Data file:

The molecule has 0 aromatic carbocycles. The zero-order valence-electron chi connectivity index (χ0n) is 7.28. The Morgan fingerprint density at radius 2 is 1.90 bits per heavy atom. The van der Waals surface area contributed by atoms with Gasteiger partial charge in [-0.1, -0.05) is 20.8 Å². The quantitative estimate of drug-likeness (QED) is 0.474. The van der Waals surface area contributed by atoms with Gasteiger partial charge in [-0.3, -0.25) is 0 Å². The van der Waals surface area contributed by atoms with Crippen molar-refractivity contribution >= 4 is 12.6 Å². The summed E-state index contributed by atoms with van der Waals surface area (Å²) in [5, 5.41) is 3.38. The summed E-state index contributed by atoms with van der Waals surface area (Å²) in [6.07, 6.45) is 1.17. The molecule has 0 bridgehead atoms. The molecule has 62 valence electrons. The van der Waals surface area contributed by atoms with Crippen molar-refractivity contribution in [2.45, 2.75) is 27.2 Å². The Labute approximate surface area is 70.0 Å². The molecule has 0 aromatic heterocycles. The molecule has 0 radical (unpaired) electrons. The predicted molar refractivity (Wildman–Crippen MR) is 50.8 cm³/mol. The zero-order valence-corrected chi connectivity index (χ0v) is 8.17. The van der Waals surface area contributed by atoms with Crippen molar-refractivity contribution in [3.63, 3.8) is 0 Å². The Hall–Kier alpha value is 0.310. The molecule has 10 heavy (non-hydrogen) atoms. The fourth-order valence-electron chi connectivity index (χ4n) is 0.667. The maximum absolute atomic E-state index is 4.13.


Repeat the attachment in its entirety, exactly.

The molecule has 0 aromatic carbocycles. The zero-order valence-electron chi connectivity index (χ0n) is 7.28. The Morgan fingerprint density at radius 2 is 1.90 bits per heavy atom. The van der Waals surface area contributed by atoms with Gasteiger partial charge in [-0.1, -0.05) is 20.8 Å². The quantitative estimate of drug-likeness (QED) is 0.474. The van der Waals surface area contributed by atoms with Gasteiger partial charge in [-0.3, -0.25) is 0 Å². The van der Waals surface area contributed by atoms with Crippen molar-refractivity contribution >= 4 is 12.6 Å². The summed E-state index contributed by atoms with van der Waals surface area (Å²) in [5, 5.41) is 3.38. The summed E-state index contributed by atoms with van der Waals surface area (Å²) in [6.07, 6.45) is 1.17. The molecule has 0 bridgehead atoms. The molecule has 62 valence electrons. The van der Waals surface area contributed by atoms with Crippen molar-refractivity contribution in [2.45, 2.75) is 27.2 Å². The Labute approximate surface area is 70.0 Å². The molecule has 0 aromatic heterocycles. The molecule has 0 radical (unpaired) electrons. The predicted molar refractivity (Wildman–Crippen MR) is 50.8 cm³/mol. The zero-order valence-corrected chi connectivity index (χ0v) is 8.17. The van der Waals surface area contributed by atoms with Crippen molar-refractivity contribution in [3.63, 3.8) is 0 Å². The Hall–Kier alpha value is 0.310. The molecule has 10 heavy (non-hydrogen) atoms. The fourth-order valence-electron chi connectivity index (χ4n) is 0.667. The maximum absolute atomic E-state index is 4.13.